Readers of Urdu poetry were treated to an interesting conversation between poet Azra Abbas and writer Asif Farrukhi at T2F on Monday evening on the occasion of the launch of Abbas’s new collection of poems Bheer Mein.
Farrukhi set the ball rolling by asking the poet about how she got inclined towards writing poems. Abbas went down memory lane, in her distinct no-holds-barred style, and said when she was a child she used to sit on the steps (seedhi) of her house, lost in deep thoughts. This often made her father worry about her.
She then started writing her thoughts on tiny pieces of paper and read them out to her siblings who did not always get them. An elder of the family even suggested that she was getting rebellious (baghi). When Farrukhi inquired whether that deflated (hosla shikani) her ambitions, she replied that she knew they were not the kind of people that she was.
Turning to the poet’s literary preferences, Farrukhi asked her about the style she adopted to compose poetry which was not looked at favourably when she became a poet. Abbas said in the 1970s experiments, such as dabbling in prose poetry (nasri nazm), did not have many takers. Ghazal writing was an easy way to become popular. It hurt her when Ahmed Faraz argued that prose poetry was not going to survive.
Farrukhi at the point reminded her of an answer she gave to Mohammed Hanif when he interviewed her a few years back. She had remarked if she had not been a poet, she would have been a terrorist. Abbas replied that she could act like a terrorist, euphemistically, if she saw injustice being committed in society.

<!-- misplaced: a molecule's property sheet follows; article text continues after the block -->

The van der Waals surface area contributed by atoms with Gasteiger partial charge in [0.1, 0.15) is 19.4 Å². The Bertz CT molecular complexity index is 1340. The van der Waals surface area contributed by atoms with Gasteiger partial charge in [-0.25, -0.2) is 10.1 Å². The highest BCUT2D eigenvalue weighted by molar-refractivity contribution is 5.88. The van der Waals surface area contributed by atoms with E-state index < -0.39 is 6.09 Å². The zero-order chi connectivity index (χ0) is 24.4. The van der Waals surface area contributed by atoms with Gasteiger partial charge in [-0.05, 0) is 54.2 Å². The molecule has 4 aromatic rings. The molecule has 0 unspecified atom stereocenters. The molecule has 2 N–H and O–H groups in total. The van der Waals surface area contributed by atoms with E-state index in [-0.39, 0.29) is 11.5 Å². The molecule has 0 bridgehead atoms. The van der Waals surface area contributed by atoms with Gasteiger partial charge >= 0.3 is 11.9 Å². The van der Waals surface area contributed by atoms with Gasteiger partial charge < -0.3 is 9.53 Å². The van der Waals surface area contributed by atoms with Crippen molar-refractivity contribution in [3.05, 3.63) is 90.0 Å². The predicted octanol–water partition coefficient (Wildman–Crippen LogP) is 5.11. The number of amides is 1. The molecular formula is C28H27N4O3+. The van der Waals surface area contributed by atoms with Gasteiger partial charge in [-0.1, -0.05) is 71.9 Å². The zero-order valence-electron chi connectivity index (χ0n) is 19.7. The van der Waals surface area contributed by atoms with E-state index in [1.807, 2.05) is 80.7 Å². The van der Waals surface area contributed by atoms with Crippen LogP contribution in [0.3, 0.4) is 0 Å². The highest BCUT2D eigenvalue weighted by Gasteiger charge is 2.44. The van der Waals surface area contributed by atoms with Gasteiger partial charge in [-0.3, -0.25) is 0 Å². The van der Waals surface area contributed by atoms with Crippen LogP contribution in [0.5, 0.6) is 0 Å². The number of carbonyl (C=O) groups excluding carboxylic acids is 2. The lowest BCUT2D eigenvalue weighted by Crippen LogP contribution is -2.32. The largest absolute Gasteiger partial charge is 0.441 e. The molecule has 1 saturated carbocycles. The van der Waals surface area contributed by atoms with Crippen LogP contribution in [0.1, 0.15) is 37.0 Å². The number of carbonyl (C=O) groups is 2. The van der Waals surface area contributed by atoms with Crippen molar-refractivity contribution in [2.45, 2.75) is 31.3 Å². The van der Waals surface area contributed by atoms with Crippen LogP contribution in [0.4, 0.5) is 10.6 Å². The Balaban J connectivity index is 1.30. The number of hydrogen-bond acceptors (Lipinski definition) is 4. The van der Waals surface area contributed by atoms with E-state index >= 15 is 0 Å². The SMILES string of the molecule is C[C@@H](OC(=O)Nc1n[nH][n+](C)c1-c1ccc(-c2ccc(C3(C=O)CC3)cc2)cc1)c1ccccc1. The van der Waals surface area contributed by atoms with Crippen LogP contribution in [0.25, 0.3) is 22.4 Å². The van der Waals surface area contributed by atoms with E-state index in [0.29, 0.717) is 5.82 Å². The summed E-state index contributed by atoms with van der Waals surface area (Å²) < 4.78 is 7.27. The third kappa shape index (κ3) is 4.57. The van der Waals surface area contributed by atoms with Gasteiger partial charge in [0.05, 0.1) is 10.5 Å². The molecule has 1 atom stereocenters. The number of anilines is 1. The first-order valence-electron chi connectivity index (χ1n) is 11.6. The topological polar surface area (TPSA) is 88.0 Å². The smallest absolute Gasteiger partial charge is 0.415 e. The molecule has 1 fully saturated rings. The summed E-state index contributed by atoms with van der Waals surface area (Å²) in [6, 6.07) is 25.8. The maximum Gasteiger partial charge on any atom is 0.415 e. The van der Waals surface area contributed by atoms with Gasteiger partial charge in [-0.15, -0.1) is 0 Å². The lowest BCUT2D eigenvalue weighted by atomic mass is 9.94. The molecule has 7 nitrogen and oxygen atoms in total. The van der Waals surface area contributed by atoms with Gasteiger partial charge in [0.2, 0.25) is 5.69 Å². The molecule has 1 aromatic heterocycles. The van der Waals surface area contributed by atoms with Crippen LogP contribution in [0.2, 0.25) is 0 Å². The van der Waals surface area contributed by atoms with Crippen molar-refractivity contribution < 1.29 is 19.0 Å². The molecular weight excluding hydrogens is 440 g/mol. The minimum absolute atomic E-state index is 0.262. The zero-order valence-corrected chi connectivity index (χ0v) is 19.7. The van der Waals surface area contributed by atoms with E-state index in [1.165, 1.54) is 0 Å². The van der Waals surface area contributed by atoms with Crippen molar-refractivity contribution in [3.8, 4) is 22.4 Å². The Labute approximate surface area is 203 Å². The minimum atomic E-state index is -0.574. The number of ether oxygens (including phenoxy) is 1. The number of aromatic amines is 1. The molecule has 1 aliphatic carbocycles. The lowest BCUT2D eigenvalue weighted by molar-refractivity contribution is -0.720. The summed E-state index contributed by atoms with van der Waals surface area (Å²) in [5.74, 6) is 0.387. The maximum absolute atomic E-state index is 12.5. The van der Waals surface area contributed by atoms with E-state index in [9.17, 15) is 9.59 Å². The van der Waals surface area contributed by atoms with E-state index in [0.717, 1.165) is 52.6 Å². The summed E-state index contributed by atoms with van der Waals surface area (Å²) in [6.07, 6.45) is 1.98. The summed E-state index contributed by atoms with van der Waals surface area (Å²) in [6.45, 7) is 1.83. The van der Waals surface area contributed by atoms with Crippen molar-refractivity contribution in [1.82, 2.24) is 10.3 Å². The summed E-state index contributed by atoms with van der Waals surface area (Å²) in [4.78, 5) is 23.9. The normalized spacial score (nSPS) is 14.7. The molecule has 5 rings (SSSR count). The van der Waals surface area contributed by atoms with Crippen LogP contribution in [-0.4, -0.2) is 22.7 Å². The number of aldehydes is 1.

Carrying on with the argument she pointed out nowadays people uploaded on Facebook pictures of women or children getting beaten up. The question is: “If they have enough time to take pictures, can’t they stop the injustice from happening?”
Then Farrukhi returned to literature by picking her brain on the fact that her poetry was now moving from internalised ideas to collective thoughts. Abbas reasoned that if one remained within oneself then it would be difficult for him or her to tell the truth.
This led the interviewer to request the poet to recite some of her poems from Bheer Mein. She obliged and the first piece that she read was ‘Aik qaum ko kaise qabu kia ja sakta hai’. It was followed by ‘Atishdaan’. It is a remarkable poem in which Abbas has turned the metaphor of a fireplace into an elegy for contemporary society. The short poem uses tools such as personification to lend poignancy to the content without sounding loud.
When the first round of recitation ended, Farrukhi asked Abbas if the new strand in her poetry challenged the established narratives. She responded by saying that a poem took shape when you could not find any other way to make sense of things.
The conversation eventually changed gear as the host touched on another creative facet of the poet: her short story writing. Giving her reason for opting for that form, Abbas told a rather disturbing story. She said once when she had not been feeling well she went to a hospital. The doctor who came to see her was a morally devious person. He made her feel uncomfortable. She came back to her house and the form that she chose to write the experience in was the short story.
She could do that because she had “words” and “observation” to write stories. She added that it was her daughter who first encouraged her to pen all those stories that she used to tell her children.
Originally published in Dawn, September 12th, 2018